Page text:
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    Simple, scalable state management

    Build Status Coverage Status Join the chat at Discuss MobX on Hashnode OpenCollective OpenCollective code style: prettier

    MobX is proudly sponsored by Mendix, Coinbase, Facebook Open Source, Canva, Algolia, Guilded and many individual sponsors

    Mendix Coinbase Facebook Open Source Canva Algolia Guilded


    Tip: Consider using the faster and smaller ES6 build if targetting a modern environment: lib/mobx.es6.js. For example by setting up a webpack alias: resolve: { alias: { mobx: __dirname + "/node_modules/mobx/lib/mobx.es6.js" }}

    Browser support

    MobX version Actively supported Supported browsers GitHub branch
    5.* Yes Any browser that supports ES6 Proxies (non polyfillable). NOT: IE 11 and lower, Node 5 and lower master
    4.* Yes (LTS) Any ES5 compliant browser mobx4-master
    1-3.* No Any ES5 compliant browser No active branch
    • MobX >=5 runs on any browser with ES6 proxy support. It will throw an error on startup on older environments such as IE11, Node.js <6 or React Native Android on old JavaScriptCore how-to-upgrade. Warning: since upgrading JSC is non-trivial, and decorators can be troublesome as well in React Native, for now it is recommended to stick to MobX 4.x for for React Native Android development.
    • MobX 4 runs on any ES5 browser and will be actively maintained. The MobX 4 and 5 api's are the same and semantically can achieve the same, but MobX 4 has some limitations.


    Getting started


    MobX is a battle tested, simple and scalable state management library transparently applying functional reactive programming (TFRP). The Mobx design principle is very simple:

    Anything that can be derived from the application state, should be derived. Automatically.

    This includes the UI, data serialization, server communication, etc.

    MobX unidirectional flow

    React and MobX together are a powerful combination. React renders the application state by providing mechanisms to translate it into a tree of renderable components. MobX provides the mechanism to store and update the application state that React then uses.

    Both React and MobX provide optimal and unique solutions to common problems in application development. React provides mechanisms to optimally render the UI by using a virtual DOM that reduces the number of costly DOM mutations. MobX provides mechanisms to optimally synchronize application state with React components by using a reactive virtual dependency state graph that is only updated when strictly needed and is never stale.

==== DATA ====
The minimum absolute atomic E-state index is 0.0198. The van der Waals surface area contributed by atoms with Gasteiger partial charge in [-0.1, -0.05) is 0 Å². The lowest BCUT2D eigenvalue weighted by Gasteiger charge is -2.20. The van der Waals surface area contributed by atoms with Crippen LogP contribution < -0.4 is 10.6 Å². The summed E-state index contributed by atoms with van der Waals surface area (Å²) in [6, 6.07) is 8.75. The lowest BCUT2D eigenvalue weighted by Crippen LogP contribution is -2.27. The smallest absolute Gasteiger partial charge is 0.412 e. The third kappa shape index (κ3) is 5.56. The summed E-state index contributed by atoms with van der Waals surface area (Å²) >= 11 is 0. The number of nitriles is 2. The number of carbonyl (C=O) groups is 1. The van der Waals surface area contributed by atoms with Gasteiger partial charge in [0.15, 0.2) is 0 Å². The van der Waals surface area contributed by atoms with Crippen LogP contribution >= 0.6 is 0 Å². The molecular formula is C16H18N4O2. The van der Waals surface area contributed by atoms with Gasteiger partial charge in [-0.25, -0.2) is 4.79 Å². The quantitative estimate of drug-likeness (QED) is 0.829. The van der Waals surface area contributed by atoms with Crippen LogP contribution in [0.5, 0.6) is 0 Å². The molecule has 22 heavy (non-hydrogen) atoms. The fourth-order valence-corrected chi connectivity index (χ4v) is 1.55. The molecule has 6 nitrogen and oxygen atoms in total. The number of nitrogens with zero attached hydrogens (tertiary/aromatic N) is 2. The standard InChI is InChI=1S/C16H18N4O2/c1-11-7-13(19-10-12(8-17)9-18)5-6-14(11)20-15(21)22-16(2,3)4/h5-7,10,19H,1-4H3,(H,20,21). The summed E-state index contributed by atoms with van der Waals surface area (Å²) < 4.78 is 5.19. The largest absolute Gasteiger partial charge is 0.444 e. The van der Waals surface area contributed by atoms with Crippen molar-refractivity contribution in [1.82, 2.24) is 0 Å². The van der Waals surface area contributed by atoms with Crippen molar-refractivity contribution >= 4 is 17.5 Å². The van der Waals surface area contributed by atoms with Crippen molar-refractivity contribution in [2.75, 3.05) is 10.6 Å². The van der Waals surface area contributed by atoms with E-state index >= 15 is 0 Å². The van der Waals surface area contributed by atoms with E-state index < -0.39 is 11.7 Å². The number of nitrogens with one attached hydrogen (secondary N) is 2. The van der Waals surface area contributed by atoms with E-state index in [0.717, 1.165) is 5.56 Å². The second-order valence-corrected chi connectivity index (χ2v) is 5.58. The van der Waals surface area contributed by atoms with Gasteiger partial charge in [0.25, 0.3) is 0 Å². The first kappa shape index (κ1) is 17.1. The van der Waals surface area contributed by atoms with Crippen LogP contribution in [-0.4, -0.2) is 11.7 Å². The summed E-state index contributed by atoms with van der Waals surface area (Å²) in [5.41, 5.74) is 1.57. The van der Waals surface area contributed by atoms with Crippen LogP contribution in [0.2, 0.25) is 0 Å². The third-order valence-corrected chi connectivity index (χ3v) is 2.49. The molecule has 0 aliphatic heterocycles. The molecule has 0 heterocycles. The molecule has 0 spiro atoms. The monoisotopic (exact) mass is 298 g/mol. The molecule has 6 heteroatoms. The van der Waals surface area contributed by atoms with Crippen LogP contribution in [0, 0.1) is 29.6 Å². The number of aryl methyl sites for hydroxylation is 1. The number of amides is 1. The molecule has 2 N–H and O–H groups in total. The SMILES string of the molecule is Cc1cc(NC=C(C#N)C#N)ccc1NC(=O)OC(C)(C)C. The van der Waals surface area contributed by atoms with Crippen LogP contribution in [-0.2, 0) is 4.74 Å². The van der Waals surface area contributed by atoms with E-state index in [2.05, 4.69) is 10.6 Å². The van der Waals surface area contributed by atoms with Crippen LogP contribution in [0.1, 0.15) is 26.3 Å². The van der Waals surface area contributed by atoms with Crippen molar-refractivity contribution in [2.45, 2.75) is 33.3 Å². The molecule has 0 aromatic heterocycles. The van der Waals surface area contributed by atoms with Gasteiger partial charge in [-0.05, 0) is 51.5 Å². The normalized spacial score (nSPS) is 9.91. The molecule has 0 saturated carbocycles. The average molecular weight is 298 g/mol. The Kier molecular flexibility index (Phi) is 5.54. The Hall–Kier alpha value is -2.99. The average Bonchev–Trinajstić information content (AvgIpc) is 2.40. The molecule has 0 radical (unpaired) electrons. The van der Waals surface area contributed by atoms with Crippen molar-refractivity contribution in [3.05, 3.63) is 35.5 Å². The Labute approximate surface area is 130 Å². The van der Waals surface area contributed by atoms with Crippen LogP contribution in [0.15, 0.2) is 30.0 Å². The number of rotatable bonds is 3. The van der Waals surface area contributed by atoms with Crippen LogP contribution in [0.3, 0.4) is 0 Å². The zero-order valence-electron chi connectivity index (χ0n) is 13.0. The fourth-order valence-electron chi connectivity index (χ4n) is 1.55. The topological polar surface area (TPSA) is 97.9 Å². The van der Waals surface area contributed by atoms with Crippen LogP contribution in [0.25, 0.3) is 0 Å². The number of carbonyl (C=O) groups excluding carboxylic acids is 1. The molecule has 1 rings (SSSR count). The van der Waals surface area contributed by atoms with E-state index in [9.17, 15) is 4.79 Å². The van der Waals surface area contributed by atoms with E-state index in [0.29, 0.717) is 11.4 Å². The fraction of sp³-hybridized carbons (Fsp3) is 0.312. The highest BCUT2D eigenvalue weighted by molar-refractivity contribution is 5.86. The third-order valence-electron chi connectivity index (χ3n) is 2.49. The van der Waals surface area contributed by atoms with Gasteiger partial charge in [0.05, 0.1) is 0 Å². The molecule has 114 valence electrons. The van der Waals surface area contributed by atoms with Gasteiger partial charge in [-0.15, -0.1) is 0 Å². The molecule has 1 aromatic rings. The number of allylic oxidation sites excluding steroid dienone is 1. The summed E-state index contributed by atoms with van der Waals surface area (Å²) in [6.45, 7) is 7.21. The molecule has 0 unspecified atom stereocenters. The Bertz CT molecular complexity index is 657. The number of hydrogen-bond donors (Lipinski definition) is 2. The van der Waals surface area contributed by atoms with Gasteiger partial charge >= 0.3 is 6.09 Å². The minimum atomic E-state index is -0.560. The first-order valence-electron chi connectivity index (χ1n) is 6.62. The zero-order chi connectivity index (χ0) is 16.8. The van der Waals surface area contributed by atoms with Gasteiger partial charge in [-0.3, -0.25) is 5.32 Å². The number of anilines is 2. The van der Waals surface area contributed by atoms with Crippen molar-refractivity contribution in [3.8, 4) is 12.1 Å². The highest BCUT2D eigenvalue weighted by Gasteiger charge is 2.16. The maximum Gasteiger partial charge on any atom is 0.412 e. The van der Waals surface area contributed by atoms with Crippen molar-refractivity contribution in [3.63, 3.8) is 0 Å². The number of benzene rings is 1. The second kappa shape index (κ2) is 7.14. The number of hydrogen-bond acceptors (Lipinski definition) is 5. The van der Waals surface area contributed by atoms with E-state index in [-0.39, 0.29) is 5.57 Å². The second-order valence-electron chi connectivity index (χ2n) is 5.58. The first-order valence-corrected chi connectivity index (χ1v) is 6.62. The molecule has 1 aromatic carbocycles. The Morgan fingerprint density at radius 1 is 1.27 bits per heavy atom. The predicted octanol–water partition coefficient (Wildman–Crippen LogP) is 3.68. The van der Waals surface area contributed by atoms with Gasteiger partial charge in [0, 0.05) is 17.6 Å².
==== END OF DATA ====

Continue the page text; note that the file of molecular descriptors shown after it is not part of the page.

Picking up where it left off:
Core concepts

    MobX has only a few core concepts. The following snippets can be tried online using codesandbox example.

    Observable state lesson 1: observable & observer

    MobX adds observable capabilities to existing data structures like objects, arrays and class instances. This can simply be done by annotating your class properties with the @observable decorator (ES.Next).

    import { observable } from "mobx"
    class Todo {
        id = Math.random();
        @observable title = "";
        @observable finished = false;

    Using observable is like turning a property of an object into a spreadsheet cell. But, unlike spreadsheets, these values can be not only primitive values, but also references, objects and arrays.

    If your environment doesn't support decorator syntax, don't worry. You can read here about how to set them up. Or you can skip them altoghether, as MobX can be used fine without decorator syntax, by leveraging the decorate utility. Many MobX users prefer the slightly more concise decorator syntax, but the following snippet achieves the same:

    import { decorate, observable } from "mobx"
    class Todo {
        id = Math.random();
        title = "";
        finished = false;
    decorate(Todo, {
        title: observable,
        finished: observable

    Computed values lesson 3: computed values

    With MobX you can define values that will be derived automatically when relevant data is modified. By using the @computed decorator or by using getter / setter functions when using (extend)Observable (Of course, you can use decorate here again as alternative to the @ syntax).

    class TodoList {
        @observable todos = [];
        @computed get unfinishedTodoCount() {
            return this.todos.filter(todo => !todo.finished).length;

    MobX will ensure that unfinishedTodoCount is updated automatically when a todo is added or when one of the finished properties is modified. Computations like these resemble formulas in spreadsheet programs like MS Excel. They update automatically and only when required.

    Reactions lesson 9: custom reactions

    Reactions are similar to a computed value, but instead of producing a new value, a reaction produces a side effect for things like printing to the console, making network requests, incrementally updating the React component tree to patch the DOM, etc. In short, reactions bridge reactive and imperative programming.